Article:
I recently posted an earlier blog I had written about being comfortable with discomfort on LinkedIn using this lead-in statement:
I find it intriguing that teachers recognize that discomfort is part of student learning. They work to create classroom environments where students can be comfortable with discomfort. Yet, they frequently work to avoid discomfort for themselves. Many teachers will step back and not have the door open for other teachers to come in, not approach colleagues for peer coaching or approach the instructional coach for coaching because they want to avoid that feeling of discomfort.
The post led to way more impressions, likes, and comments than usual so I thought I’d revisit the topic here and include some comments from others.
I often introduce this idea using Tom Gordon’s Skill Development Ladder where he describes four steps as unconsciously unskilled, consciously unskilled, consciously skilled, and then unconsciously skilled as the top step. Progress is made as a person moves between the steps on the ladder.
At the bottom of that ladder unconsciously unskilled means, “I don’t know that I don’t know.” It feels fine. Often, when I’m working with first-year teachers getting ready for that first day on their new job, I share with them that when they introduce themselves to other teachers on staff and they explain that they’re a new teacher, they might see the experienced teacher giggle just a little bit. I point out that they aren’t laughing at the new teacher, they’re remembering. Everyone knows that a new teacher’s career is likely to advance an entire level somewhere on opening day. You’re going to become conscious of what it is that you don’t know.
You don’t have to be new to have that experience; all you have to do is change. I started my teaching career in grades five and six for five years and then transferred to teach first grade. That first day in first grade when I wrote my name on the board and a student laughed and said it was a funny picture, I realized what I didn’t know about the job that I was taking on. There’s certainly great discomfort that comes from recognizing what I don’t know. Only by accepting that discomfort is a person ready to grow.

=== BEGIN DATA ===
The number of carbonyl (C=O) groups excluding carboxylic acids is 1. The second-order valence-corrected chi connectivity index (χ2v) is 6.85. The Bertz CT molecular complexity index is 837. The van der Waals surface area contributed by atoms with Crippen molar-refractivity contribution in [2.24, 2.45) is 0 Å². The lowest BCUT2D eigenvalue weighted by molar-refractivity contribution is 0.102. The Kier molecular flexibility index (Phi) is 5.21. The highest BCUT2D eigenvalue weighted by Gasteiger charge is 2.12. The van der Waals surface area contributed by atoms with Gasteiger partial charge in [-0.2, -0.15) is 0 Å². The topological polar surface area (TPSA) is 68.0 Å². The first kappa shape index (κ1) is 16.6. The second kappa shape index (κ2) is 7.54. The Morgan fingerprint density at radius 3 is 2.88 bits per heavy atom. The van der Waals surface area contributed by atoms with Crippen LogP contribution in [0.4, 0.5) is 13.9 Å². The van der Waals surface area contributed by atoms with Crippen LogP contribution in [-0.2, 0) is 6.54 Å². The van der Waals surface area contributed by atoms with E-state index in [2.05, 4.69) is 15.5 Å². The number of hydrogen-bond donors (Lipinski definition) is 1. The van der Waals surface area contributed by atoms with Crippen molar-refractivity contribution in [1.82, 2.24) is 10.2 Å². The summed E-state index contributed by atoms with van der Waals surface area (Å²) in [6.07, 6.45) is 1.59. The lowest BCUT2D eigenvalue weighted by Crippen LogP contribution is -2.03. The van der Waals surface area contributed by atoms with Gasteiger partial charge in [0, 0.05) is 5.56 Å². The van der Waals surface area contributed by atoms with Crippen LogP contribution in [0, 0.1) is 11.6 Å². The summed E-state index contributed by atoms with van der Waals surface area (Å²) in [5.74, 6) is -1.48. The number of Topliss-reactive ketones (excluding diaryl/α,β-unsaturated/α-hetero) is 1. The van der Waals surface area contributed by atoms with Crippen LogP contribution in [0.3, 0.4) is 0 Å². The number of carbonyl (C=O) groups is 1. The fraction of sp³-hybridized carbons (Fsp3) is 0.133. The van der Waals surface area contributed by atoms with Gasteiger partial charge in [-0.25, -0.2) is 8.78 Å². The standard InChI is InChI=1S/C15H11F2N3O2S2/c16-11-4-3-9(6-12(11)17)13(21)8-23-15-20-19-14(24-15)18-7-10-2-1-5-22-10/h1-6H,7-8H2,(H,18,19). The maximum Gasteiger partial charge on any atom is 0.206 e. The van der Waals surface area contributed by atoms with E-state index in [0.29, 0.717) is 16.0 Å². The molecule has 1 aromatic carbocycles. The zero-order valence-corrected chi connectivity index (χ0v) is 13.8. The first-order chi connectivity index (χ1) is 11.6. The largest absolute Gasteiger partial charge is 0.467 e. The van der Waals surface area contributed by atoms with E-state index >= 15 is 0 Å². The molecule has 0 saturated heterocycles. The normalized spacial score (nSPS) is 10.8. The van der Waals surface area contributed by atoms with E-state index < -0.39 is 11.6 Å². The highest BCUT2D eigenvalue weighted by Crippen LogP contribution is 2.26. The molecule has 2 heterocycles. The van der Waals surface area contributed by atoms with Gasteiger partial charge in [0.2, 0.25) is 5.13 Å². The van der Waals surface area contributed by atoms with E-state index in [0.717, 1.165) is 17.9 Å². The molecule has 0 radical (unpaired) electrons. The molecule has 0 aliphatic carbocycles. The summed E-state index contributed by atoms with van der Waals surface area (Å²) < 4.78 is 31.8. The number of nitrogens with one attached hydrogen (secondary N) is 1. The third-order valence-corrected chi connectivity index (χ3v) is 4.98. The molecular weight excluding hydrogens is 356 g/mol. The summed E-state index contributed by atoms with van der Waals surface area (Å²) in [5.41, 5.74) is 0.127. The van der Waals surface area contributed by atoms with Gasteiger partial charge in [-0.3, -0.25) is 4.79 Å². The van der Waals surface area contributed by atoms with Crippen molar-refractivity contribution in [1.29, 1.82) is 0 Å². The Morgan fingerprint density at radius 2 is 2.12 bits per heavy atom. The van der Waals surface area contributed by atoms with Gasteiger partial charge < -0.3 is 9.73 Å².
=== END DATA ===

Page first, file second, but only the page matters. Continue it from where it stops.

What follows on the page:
When I’m at that second step on the ladder, I’m conscious of the fact I don’t know something, and I want to move to the next level of the ladder to becoming consciously skilled. When you’re consciously skilled, you can implement something new or different but only if you do it consciously. When I’m doing it consciously, it means all my attention is focused on it, so it’s choppy. It doesn’t flow; it’s not natural. That produces discomfort.
If I’ve practiced something long enough, I move to the top level of Gordon’s ladder and I now become unconsciously skilled. Some people are surprised, as it looks like Gordon’s suggesting the highest level is unconscious, wouldn’t it be better to be conscious than unconscious? No. I do my best teaching when I do it unconsciously, with automaticity. What athletes call in the zone.
I’ve added another spot to Gordon’s work that I’ve called unconsciously talented. Teachers here perform with the automaticity of the unconsciously skilled individual but are unable to identify consciously what they have done. Like a top professional athlete who isn’t successful as a coach, the unconsciously talented teacher has trouble mentoring another because so much of their success is based upon unconscious behaviors.
Unconsciously skilled teachers can reflect and understand why a successful learning experience was successful or when things aren’t working can come back to a conscious level and identify what they could change. Whenever I’m working at that conscious level, I’m going to feel a degree of discomfort. If I don’t take on that discomfort, I can’t put myself into a growth situation.
When working as a mentor, peer coach, or instructional coach, I need to know that my presence will be bringing some discomfort to the person that I’m coaching. As a person being coached, I need to recognize that unless I can get myself to enter that area of discomfort, the growth won’t occur. As leaders, our goal is to create an environment where people will feel comfortable with that discomfort.
Leaders can build trust by openly sharing their discomfort. Sharing with people how clumsy it feels to be using that new technology resource or being observed by a coach during a staff presentation. Yet, I’m doing it because our students are too important for me not to. Our students deserve my willingness to go through that uncomfortable phase. Much the way teachers create classroom environments where the students support each other, we need to create a school culture where teachers and administrators support each other.
“One of the best instructional practices is SHOWING your own lifelong learning” (Mike McHugh)
“Discomfort is not optional for anyone invested in learning. I admire leaders who go first in this process, disarm others with a bit of self-deprecating humor, and ultimately don’t let anyone off the hook from joining in.” (Shannon Houston)
“The most effective teachers, coaches, or mentors are lifelong learners. These teachers, coaches, and mentors are always seeking ways to grow and better serve students and other teachers. So, teachers can experience a productive struggle in learning new crafts or instructional strategies. It’s important for instructional coaches to keep in mind, with no relationship building, one might feel that they are always in the uncomfortable zone with those they are entrusted to coach.” (Sonya Lacy)